Dietary soy protein induces hepatic lipogenic enzyme gene expression while suppressing hepatosteatosis in obese female Zucker rats bearing DMBA-initiated mammary tumors

Reza Hakkak, Ahmed Al-Dwairi, George J. Fuchs, Soheila Korourian, Frank A. Simmen

Research output: Contribution to journalArticlepeer-review

17 Scopus citations


Fatty liver is associated with obesity and breast cancer. We used an obese rat model of mammary cancer to examine whether hepatosteatosis is modifiable by diet and associated with altered expression of hepatic lipogenic enzyme genes, thyroid hormone system genes and cholesterol metabolism-related genes. Beginning at the age of 5 weeks, lean and obese female Zucker rats were fed high-isoflavone soy protein- or casein (control protein)- containing diets. Rats were euthanized at 200 days of age [corresponding to 147 days after administration of carcinogen to induce mammary tumors; (Hakkak et al. in, Oncol Lett 2:29-36, 2011)]. Obese rats had a greater degree of liver steatosis than lean rats. Obese casein-fed rats had marked steatosis with small foci of mononuclear infiltration, whereas obese soy protein-fed rats had a significantly lower steatosis index. Comparisons between lean and obese casein-fed rats showed that obesity was associated with significant reductions in hepatic mRNA abundance for Glucose 6-Phosphate Dehydrogenase (G6PD), 6-Phosphogluconate Dehydrogenase (6PGD), Thyroid Receptor Alpha 1 (TRa1), Thyroid Receptor Beta 1 (TRb1) and Iodothyronine Deiodinase 1 (DIO1). The soy protein diet was associated with increased expression of Fatty Acid Synthase (FASN), Malic Enzyme 1 (ME1), 6PGD, Sterol Regulatory Element Binding Protein-1c (SREBP-1c) and SREBP-2 genes in the livers of obese but not lean rats. Western blot analysis showed a significant induction of ME1 protein expression in the livers of obese, soy protein-fed rats, which paralleled the increased serum insulin level in this group. Long-term soy protein consumption can counter hepatic steatosis while coincidently promoting hepatic lipogenic gene expression, the latter likely a consequence of elevated serum insulin. We suggest that elevations in serum insulin, hepatic lipogenesis and cholesterol synthesis all contributed to the increased tumorigenesis previously observed for the obese, soy protein-fed rats.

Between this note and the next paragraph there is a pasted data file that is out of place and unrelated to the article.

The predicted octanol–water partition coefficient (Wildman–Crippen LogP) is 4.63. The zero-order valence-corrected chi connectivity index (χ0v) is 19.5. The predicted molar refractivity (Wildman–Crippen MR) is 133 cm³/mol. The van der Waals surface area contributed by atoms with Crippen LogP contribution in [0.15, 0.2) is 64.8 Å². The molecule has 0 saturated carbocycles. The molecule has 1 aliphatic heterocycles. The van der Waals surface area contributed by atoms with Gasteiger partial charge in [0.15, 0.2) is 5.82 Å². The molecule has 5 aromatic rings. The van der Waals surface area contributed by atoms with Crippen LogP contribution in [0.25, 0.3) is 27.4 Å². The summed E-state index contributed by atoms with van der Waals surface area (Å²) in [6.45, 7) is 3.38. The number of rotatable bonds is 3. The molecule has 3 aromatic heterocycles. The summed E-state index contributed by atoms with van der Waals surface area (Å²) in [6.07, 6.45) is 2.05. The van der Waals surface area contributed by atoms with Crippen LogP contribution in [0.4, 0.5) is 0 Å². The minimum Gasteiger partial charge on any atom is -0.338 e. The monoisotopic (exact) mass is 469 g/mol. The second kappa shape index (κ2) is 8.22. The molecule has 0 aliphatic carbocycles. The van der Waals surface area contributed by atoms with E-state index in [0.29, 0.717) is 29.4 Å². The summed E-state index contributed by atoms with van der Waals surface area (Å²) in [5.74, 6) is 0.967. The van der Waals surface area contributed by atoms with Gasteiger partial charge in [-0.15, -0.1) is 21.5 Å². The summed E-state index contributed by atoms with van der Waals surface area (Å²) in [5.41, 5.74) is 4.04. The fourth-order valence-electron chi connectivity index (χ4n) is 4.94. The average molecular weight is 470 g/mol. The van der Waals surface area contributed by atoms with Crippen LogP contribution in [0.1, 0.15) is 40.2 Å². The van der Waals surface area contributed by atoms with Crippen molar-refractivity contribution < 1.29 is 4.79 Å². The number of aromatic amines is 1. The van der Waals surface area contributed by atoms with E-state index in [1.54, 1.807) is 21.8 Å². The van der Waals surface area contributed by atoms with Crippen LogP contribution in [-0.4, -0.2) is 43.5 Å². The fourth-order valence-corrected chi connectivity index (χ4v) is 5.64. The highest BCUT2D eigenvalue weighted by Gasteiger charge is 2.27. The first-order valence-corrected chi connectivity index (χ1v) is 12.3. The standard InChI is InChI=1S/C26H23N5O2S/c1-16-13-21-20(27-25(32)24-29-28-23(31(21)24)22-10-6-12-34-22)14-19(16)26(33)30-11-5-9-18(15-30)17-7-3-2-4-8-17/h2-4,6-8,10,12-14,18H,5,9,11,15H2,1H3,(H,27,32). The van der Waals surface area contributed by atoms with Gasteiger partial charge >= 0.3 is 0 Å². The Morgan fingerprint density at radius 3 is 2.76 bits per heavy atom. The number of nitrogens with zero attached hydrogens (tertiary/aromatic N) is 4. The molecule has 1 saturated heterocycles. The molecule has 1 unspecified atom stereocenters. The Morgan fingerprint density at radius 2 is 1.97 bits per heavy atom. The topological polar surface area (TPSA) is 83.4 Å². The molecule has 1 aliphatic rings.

Original languageEnglish
Pages (from-to)549-558
Number of pages10
JournalGenes and Nutrition
Issue number4
StatePublished - Oct 2012

Bibliographical note

Funding Information:
Acknowledgments This work was supported by NIH Grant RO1 CA136493 (F.A.S), US Department of Agriculture Award No. 2007-35200-17793 (R.H.), The Arkansas Biosciences Institute (R.H.), and NIH NCRR Grant UL1RR029884 (UAMS). We thank Dr. Rosalia C.M. Simmen for a helpful critique of the manuscript. We wish to thank John Gregan for valuable assistance in prepration of this manuscript.


  • Fatty acid synthase
  • Insulin
  • Malic enzyme 1
  • Rats
  • Soy
  • Steatosis

ASJC Scopus subject areas

  • Endocrinology, Diabetes and Metabolism
  • Genetics


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